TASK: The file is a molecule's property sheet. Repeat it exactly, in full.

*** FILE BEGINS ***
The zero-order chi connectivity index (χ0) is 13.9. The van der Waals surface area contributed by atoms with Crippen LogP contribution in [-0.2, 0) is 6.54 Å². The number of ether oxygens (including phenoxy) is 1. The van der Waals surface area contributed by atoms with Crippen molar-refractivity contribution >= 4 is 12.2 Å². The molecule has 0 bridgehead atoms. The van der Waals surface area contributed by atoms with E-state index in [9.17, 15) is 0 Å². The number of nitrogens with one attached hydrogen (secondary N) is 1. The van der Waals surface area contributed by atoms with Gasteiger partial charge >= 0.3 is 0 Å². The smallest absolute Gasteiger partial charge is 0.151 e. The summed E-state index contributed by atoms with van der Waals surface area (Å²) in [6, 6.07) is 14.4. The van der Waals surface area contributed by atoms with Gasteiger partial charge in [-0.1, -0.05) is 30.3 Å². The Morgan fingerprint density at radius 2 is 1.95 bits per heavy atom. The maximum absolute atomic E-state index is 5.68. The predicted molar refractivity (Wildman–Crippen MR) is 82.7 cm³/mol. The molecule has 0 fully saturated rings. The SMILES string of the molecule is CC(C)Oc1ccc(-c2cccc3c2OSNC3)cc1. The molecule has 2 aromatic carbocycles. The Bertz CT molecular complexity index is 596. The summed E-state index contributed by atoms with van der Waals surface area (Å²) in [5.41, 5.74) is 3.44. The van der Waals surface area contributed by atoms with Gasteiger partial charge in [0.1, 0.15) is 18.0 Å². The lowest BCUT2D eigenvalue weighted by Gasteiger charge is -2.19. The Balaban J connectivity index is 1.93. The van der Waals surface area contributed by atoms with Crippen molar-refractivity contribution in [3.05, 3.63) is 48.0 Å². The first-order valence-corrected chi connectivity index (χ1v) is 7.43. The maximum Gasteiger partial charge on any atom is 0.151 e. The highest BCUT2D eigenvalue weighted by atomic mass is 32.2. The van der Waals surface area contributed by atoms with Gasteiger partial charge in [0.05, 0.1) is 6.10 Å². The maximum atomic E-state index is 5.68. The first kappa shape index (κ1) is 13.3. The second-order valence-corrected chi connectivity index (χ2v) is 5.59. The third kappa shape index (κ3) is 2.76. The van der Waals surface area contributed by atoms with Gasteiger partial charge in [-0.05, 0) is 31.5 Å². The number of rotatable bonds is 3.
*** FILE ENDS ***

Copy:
The zero-order chi connectivity index (χ0) is 13.9. The van der Waals surface area contributed by atoms with Crippen LogP contribution in [-0.2, 0) is 6.54 Å². The number of ether oxygens (including phenoxy) is 1. The van der Waals surface area contributed by atoms with Crippen molar-refractivity contribution >= 4 is 12.2 Å². The molecule has 0 bridgehead atoms. The van der Waals surface area contributed by atoms with E-state index in [9.17, 15) is 0 Å². The number of nitrogens with one attached hydrogen (secondary N) is 1. The van der Waals surface area contributed by atoms with Gasteiger partial charge >= 0.3 is 0 Å². The smallest absolute Gasteiger partial charge is 0.151 e. The summed E-state index contributed by atoms with van der Waals surface area (Å²) in [6, 6.07) is 14.4. The van der Waals surface area contributed by atoms with Gasteiger partial charge in [-0.1, -0.05) is 30.3 Å². The Morgan fingerprint density at radius 2 is 1.95 bits per heavy atom. The maximum absolute atomic E-state index is 5.68. The predicted molar refractivity (Wildman–Crippen MR) is 82.7 cm³/mol. The molecule has 0 fully saturated rings. The SMILES string of the molecule is CC(C)Oc1ccc(-c2cccc3c2OSNC3)cc1. The molecule has 2 aromatic carbocycles. The Bertz CT molecular complexity index is 596. The summed E-state index contributed by atoms with van der Waals surface area (Å²) in [5.41, 5.74) is 3.44. The van der Waals surface area contributed by atoms with Gasteiger partial charge in [0.1, 0.15) is 18.0 Å². The lowest BCUT2D eigenvalue weighted by Gasteiger charge is -2.19. The Balaban J connectivity index is 1.93. The van der Waals surface area contributed by atoms with Crippen molar-refractivity contribution in [3.05, 3.63) is 48.0 Å². The first-order valence-corrected chi connectivity index (χ1v) is 7.43. The maximum Gasteiger partial charge on any atom is 0.151 e. The highest BCUT2D eigenvalue weighted by atomic mass is 32.2. The van der Waals surface area contributed by atoms with Gasteiger partial charge in [0.05, 0.1) is 6.10 Å². The maximum atomic E-state index is 5.68. The first kappa shape index (κ1) is 13.3. The second-order valence-corrected chi connectivity index (χ2v) is 5.59. The third kappa shape index (κ3) is 2.76. The van der Waals surface area contributed by atoms with Gasteiger partial charge in [-0.05, 0) is 31.5 Å². The number of rotatable bonds is 3.